On the Rise: Chad Kiefer
President | Smetzer's Tire Center Inc. | Age: 35
What was your first job in the industry?
What attracted you to the industry?
It was a summer job to help pay for college; and I always liked working on cars.
What is the biggest challenge you have faced in your career?
Trying to learn all the ways to handle employee interactions and personalities to go with it. Everyone learns in so many different ways — and I’m trying to learn that myself.
Who has had the biggest influence on your career?
My father in law.
What is your biggest accomplishment in the industry?
Expanding the company by adding a new location!
Tell us about your current job and responsibilities. How do you spend your work day?
I leave for work no later than 6:30 in the morning. I like to run reports and prepare for the day at least 45 mins before we open at 8 o’clock. This makes it easier to get certain tasks done before retail hours when customers start piling in. Every day is an adventure! Between 8 and 5 any and everything can happen: needing to run a service call to help a stranded farmer/commercial truck driver, manning a post at our retread shop, or covering one of the sales desks at one of our four locations. After close, I usually try to do a recap of the day which can include writing up tires, creating work orders, and ordering tires. I get home around 7.
What’s one thing you wish someone would have told you before you took your current job?
Run! All joking aside, I wish they would have told me that you need to be able to understand people on the fly. You need to know which personality traits are good in each setting and how to get everyone to get along and work together. We work in a semi-small setting, and depend on each other, so it’s important to communicate and know how to read people in order to avoid a tense working atmosphere.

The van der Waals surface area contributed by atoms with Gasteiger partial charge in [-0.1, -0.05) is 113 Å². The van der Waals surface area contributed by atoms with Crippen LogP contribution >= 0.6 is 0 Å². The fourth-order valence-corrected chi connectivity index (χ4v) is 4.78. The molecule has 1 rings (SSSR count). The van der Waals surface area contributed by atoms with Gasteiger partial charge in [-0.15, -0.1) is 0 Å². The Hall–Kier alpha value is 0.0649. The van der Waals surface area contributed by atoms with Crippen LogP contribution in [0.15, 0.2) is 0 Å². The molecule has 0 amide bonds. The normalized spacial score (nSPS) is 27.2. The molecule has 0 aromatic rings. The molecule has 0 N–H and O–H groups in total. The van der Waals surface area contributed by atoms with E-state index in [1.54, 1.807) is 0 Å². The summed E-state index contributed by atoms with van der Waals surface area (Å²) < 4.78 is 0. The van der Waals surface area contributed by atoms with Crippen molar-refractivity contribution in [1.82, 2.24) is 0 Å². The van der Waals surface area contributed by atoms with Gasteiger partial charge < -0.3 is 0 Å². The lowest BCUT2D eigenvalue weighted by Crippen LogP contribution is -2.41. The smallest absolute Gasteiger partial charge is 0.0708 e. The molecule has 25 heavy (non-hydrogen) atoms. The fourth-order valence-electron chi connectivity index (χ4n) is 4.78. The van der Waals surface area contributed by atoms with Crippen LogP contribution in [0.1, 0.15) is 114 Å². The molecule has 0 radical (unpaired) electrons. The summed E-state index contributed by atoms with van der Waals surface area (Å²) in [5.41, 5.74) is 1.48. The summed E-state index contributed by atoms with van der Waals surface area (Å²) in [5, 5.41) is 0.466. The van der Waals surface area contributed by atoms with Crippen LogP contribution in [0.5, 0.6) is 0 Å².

Tell us about your family.
My wife and I are third generation in the business. We have three girls that get excited when daddy brings home tires to play with! My family is very involved with the company, filling in on any odd jobs and things that need done. When we aren’t working, we enjoy camping and traveling.
What did you learn about yourself in the course of the COVID-19 pandemic?
To stand my ground on certain topics, while being flexible with others. That we all needed each other to get through the tough times and to reward the people who worked through it.
Name a talent you wish you had.
Ability to tell the future. It would take the guesswork out of what tires we should have in stock, which ones are going to be backordered, what car problem is going to arise and how to prepare for it.
How do you recover from a bad or stressful day?
Talk through some of the day-to-day stuff with my father-in-law. He retired a few years ago from the company, and he’ll just smile as I vent. Secretly I know he’s thinking that he has been there and made it through it and so I can, too.
What’s the best book you’ve read lately?
An oldie — Raving Fans by Ken Blanchard
If you won an Olympic gold medal, how would you have earned it? (You can make up a sport.)
If I won an Olympic gold medal, it would be in the art of taking two steps forward and three steps back. I always have my eye on the prize, and know that eventually if I put enough time in, I will get ahead.
What’s the biggest issue facing the industry today?
Consolidation. More and more our business partners are selling either because of acquisition or retirement. In order to keep up with demands, we need to grow. But we don’t want to grow at the risk of losing what makes us great to begin with, being personable with our customers and building a trust with them. We are finding that the relationships that have been built over many years with our customers and wholesale partners are disappearing. You get the best service from small businesses that are respected in their communities, but the consumers now are driven more by the bottom line, which will ultimately lead to poor service in order to keep up.
What advice would you give to tire dealers who are desperate to find good employees?
Pay them their worth. Not just monetarily but by getting to know them, and have them feel truly appreciated by the work they do and their value to the company.
What do you expect to be doing 20 years from now?
Training/educating the next generation to take over the business. In reality, they will probably be teaching me.